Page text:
According to a survey released today, vaping and marijuana use are now more common among teens than cigarette smoking, with nearly 1 in 3 12th graders reporting using some kind of vaping device in the last year. The survey of 8th, 10th and 12th graders confirmed that teenagers’ use of alcohol, tobacco, prescription opioids and other stimulants has either dropped or remained static at last year’s record-low levels, but that the popularity of vaping devices continues to rise.
The study went on to say that when 12th-graders were asked what they believed was in the vaping mist, more than half (51.8%) said “just flavoring,” even though the devices are most often sold with nicotine.
The New York Times quotes Thomas J. Glynn, a former director of cancer science at the American Cancer Society, who lauds the decline in tobacco use, calling it, “an astounding accomplishment in public health.” But, he adds that despite inconclusive evidence on the risks of vaping we, “have to have alarms out.”
If you are like me, you have some vague notion of what vaping is, but you couldn’t explain it if you tried and until recently you had never even heard of Juuling.
Our teens are vaping in large numbers so let me attempt to clear away some of the mist.
The Facts about Vaping
Vaping-What is it?
According to the National Center on Addiction and Substance Abuse (NCASA) vaping is the, “act of inhaling and exhaling the aerosol, often referred to as vapor, which is produced by an e-cigarette or similar device.”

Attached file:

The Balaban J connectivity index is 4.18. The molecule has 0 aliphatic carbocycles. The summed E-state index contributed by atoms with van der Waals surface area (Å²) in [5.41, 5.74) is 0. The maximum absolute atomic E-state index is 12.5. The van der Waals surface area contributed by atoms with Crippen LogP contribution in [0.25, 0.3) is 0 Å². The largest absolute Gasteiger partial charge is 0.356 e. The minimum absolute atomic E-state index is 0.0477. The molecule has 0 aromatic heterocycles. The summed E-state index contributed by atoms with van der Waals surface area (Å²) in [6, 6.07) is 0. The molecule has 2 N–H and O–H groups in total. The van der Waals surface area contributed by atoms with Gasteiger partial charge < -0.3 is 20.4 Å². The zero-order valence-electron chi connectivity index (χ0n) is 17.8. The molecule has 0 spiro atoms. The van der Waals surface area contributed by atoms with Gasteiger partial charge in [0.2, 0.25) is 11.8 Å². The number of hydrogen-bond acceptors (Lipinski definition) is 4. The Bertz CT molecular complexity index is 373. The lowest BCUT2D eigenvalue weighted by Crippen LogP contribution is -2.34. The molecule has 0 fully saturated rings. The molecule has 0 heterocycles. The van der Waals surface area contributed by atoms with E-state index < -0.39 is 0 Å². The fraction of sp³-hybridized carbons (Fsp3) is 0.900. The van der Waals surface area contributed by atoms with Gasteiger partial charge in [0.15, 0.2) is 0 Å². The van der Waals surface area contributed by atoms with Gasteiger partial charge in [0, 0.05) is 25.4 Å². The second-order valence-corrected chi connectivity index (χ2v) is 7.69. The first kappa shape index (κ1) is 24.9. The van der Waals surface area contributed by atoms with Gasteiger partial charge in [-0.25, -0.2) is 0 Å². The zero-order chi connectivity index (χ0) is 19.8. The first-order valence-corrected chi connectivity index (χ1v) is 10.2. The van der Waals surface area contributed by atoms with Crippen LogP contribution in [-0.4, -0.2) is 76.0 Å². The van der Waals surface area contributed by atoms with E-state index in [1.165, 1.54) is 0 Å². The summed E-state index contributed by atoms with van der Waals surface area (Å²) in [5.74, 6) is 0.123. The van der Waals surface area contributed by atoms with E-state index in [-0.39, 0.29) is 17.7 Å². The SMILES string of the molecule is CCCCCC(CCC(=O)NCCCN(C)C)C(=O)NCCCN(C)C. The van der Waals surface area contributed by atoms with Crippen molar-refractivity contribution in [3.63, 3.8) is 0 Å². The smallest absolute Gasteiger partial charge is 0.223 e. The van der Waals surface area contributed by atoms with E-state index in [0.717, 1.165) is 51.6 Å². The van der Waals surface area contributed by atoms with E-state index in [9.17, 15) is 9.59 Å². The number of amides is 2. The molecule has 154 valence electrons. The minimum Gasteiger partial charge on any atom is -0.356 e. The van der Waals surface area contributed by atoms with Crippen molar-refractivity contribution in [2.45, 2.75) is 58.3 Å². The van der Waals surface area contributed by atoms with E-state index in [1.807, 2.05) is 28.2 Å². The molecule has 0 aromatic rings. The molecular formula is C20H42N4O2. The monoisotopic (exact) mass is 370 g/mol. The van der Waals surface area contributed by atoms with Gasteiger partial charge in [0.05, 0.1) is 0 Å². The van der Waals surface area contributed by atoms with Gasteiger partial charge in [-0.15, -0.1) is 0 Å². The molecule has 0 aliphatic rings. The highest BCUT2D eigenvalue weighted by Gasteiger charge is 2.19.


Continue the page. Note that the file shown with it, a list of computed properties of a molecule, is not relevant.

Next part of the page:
Teens seem to have gotten the message that smoking real cigarettes is a bad idea but many are under the misapprehension that vaping is a safe alternative. According to the CDC vaping is all the rage among teens. High schoolers are doing it and increasingly, middle schoolers are as well.
The Delivery System
E-cigarettes were introduced to the mass market in 2007. Instead of smoke they produce an aerosol that looks like water vapor. That vapor can be delivered via any number of vaping devices (including e-cigarettes, vape pens, USB memory sticks called Juuls and advanced personal vaporizers which are also referred to as ‘MODS’). The e-cig looks like a standard cigarette, the vape pen looks like a large pen and the Juul like a thumb drive.
All vaping delivery systems have the following in common: a mouthpiece, a battery, a cartridge that holds the e-juice or e-liquid, and a heating component. The basics of the mechanism are that a heating element powered by the battery heats up the heating component which then turns the e-juice into a vapor which is inhaled into the lungs and then exhaled.
What is Inhaled?
NCASA states that, “The e-liquid in vaporizer products usually contains a propylene glycol or vegetable glycerin-based liquid with nicotine, flavoring and other chemicals and metals…The e-juice can contain varying amounts of nicotine. Some people use these devices to vape THC the chemical responsible for most of marijuana mind-altering effects…”
E-cigs can be used to vaporize opiates and synthetic substances as well. There are thousands of flavors of e-liquids.
Is Vaping Safe?